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High Turnover Of Hospital CEOs Continue

Nearly one in five top hospital posts changed hands in 2015, new data show.

High Turnover Of Hospital CEOs Continue
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Some 18 percent of hospital CEO positions across the country turned over last year, according to new data released by the American College of Healthcare Executives, which is holding its annual Congress on Healthcare Leadership this week in Chicago.

The rate matched 2014’s numbers and fell just two percentage points shy of the record 20 percent turnover rate recorded by the ACHE for 2013.

“Our data show a continuation of the elevated CEO turnover rates we have seen over the past several years,” said ACHE President and CEO Deborah Bowen in a statement.

Bowen cited hospital and health system consolidation, new care-delivery models, executive retirements and the movement of individual hospital CEOs within multi-hospital systems as “contributing factors” to the continued high vacancy rate in the hospital C-suite.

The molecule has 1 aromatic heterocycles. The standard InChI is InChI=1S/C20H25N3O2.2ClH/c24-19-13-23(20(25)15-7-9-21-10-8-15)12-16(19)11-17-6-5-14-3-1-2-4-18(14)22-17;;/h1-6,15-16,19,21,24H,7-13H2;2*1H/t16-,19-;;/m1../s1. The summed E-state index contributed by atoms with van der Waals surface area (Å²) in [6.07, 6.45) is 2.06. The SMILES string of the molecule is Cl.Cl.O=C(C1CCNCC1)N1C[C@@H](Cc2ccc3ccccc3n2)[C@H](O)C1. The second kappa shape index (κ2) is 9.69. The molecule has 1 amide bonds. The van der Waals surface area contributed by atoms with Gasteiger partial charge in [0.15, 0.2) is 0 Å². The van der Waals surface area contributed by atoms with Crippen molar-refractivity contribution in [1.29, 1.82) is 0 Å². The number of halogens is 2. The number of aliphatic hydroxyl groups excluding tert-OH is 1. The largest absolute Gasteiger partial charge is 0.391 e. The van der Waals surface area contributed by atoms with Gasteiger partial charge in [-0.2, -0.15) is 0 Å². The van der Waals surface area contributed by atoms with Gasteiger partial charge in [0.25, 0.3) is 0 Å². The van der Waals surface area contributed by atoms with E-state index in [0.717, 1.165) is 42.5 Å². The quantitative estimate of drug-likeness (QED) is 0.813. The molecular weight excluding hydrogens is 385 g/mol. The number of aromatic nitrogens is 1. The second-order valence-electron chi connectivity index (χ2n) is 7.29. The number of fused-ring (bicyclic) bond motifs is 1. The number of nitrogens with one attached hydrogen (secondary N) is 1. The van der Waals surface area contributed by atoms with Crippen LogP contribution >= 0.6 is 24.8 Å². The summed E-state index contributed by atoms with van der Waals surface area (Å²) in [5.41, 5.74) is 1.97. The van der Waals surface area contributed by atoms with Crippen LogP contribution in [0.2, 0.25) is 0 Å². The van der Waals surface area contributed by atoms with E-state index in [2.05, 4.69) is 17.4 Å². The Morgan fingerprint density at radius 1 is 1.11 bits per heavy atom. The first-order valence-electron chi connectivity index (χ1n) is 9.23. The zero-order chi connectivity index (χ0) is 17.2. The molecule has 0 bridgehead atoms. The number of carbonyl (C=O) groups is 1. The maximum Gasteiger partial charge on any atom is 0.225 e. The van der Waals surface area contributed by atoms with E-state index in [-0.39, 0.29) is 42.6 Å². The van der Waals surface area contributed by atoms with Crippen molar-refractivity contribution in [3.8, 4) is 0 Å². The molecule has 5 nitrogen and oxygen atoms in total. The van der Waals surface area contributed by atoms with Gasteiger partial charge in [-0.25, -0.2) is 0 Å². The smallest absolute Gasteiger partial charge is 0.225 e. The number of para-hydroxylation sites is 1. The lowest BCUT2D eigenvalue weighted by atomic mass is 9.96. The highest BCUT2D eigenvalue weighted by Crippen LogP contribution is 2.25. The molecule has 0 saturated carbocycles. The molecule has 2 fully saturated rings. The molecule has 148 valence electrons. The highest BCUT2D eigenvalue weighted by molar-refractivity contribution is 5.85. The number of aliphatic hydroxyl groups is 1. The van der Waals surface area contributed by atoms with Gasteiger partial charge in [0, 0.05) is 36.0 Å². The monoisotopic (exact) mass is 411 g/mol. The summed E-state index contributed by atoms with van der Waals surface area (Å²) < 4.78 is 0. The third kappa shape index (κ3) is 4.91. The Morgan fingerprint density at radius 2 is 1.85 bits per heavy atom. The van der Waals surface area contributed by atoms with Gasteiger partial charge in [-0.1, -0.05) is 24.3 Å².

Bowen failed to mention the elephant in the room by name: the Patient Protection and Affordable Care Act.

From 2011 through 2015—the first five years after passage of the ACA in 2010—the average annual hospital CEO turnover rate was 17.8 percent. From 2006 through 2010, it was 15.6 percent, strongly suggesting that healthcare reform is having an impact on the tenures of hospital CEOs. For example, the law established financial penalties for hospitals with poor patient safety records and high rates of patient readmissions.

In Minnesota, the hospital CEO turnover rate was 16 percent in 2015, or two percentage points lower than the national average, placing it 33rd among states, tied with Kentucky and South Dakota. Although the rate held steady nationally between 2014 and 2015, it jumped in Minnesota from 11 percent in 2014 to 16 percent last year.
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